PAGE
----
The head of Bulgaria’s National Revenue Agency Galya Dimitrova said on July 31 that she sacked the agency’s two senior IT officials after , but did not intend to submit her own resignation after the data breach in which the personal data of more than four million people was stolen.
Talking to reporters just hours before she was scheduled to take part in the first hearing held by the ad hoc Parliamentary committee tasked with investigating the breach, Dimitrova said that the agency’s cybersecurity was lacking.
“I admit we were not careful enough. Our drive was to offer an increasing number of electronic services, but we underestimated the balance between access and security,” she said, as quoted by Bulgarian National Radio (BNR).
Dimitrova said that Finance Minister Vladislav Goranov has not asked for her resignation: “What he wants is solutions, not resignation.”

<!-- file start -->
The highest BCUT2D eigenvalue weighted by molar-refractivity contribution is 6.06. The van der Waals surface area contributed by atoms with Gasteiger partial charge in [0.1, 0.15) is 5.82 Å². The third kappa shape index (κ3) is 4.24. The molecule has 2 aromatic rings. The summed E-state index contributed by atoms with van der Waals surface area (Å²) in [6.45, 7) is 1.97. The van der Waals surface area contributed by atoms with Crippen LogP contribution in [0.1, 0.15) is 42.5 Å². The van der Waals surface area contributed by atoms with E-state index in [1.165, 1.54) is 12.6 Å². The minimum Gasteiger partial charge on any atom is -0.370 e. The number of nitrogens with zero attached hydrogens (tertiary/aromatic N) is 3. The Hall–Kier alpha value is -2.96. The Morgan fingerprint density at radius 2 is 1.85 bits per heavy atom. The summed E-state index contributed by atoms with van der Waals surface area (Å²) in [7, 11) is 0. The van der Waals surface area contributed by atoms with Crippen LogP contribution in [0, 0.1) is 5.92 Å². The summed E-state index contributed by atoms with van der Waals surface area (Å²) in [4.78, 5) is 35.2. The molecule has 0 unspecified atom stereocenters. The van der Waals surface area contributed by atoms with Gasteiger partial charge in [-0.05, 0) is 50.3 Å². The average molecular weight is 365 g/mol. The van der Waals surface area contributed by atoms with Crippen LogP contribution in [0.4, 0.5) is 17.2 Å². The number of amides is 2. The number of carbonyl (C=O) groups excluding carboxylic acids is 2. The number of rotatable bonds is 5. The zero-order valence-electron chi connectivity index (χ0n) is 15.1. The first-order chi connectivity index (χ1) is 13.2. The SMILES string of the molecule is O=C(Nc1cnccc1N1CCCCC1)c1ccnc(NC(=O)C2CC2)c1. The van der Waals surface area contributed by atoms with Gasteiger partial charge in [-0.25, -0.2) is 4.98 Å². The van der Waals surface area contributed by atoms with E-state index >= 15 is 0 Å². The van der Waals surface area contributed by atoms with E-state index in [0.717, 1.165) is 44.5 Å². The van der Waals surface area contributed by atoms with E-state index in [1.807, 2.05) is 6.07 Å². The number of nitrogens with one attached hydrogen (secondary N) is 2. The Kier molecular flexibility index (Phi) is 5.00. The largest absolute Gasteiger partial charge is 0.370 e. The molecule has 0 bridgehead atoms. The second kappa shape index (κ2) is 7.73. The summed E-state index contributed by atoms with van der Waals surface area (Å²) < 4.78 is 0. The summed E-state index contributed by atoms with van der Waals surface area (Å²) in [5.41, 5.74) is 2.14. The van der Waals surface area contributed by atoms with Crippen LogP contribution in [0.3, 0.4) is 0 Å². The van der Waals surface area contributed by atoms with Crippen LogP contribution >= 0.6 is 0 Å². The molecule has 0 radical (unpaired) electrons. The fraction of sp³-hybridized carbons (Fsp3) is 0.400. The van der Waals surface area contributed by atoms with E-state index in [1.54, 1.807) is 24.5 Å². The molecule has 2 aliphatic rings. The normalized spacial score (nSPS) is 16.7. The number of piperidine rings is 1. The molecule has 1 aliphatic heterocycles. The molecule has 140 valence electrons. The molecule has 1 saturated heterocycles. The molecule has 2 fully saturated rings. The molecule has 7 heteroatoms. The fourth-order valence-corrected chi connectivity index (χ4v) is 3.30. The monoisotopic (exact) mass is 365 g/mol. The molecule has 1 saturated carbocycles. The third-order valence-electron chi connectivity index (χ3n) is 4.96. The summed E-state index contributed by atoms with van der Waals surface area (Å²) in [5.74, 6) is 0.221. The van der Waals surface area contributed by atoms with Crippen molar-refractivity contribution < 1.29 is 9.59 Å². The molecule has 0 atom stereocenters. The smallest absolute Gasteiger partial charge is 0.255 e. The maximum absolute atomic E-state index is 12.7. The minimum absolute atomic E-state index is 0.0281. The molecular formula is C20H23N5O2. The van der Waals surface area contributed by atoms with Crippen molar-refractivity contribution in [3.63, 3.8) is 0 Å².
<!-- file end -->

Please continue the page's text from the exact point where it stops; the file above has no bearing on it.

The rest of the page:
She made headlines earlier this week when, speaking to a local TV station, she said that she had made “a difficult, but calculated decision” not to interrupt her holiday when the data breach became public. Pressed to give her reasoning, she declined to give any details.
Dimitrova said that the agency was working on revamping its IT systems architecture and an external company was hired to audit the existing infrastructure, BNR reported. She also suggested that the cybersecurity of the agency’s systems should be outsourced to an external contractor.
The data breach was reported on July 15 after several Bulgarian media were sent emails with data allegedly lifted from the Bulgarian Finance Ministry’s servers. A day later, officials confirmed that the data was genuine.
The tax agency has since said that only the data of 189 people was compromised to an extent that would make them more susceptible to “potential fraud.”
Last week, the prosecutor’s office said that it pressed new cyber-terrorism charges against three people in its investigation into the data breach.
(Dimitrova speaks to reporters on July 31. Screengrab from Bulgarian National Television)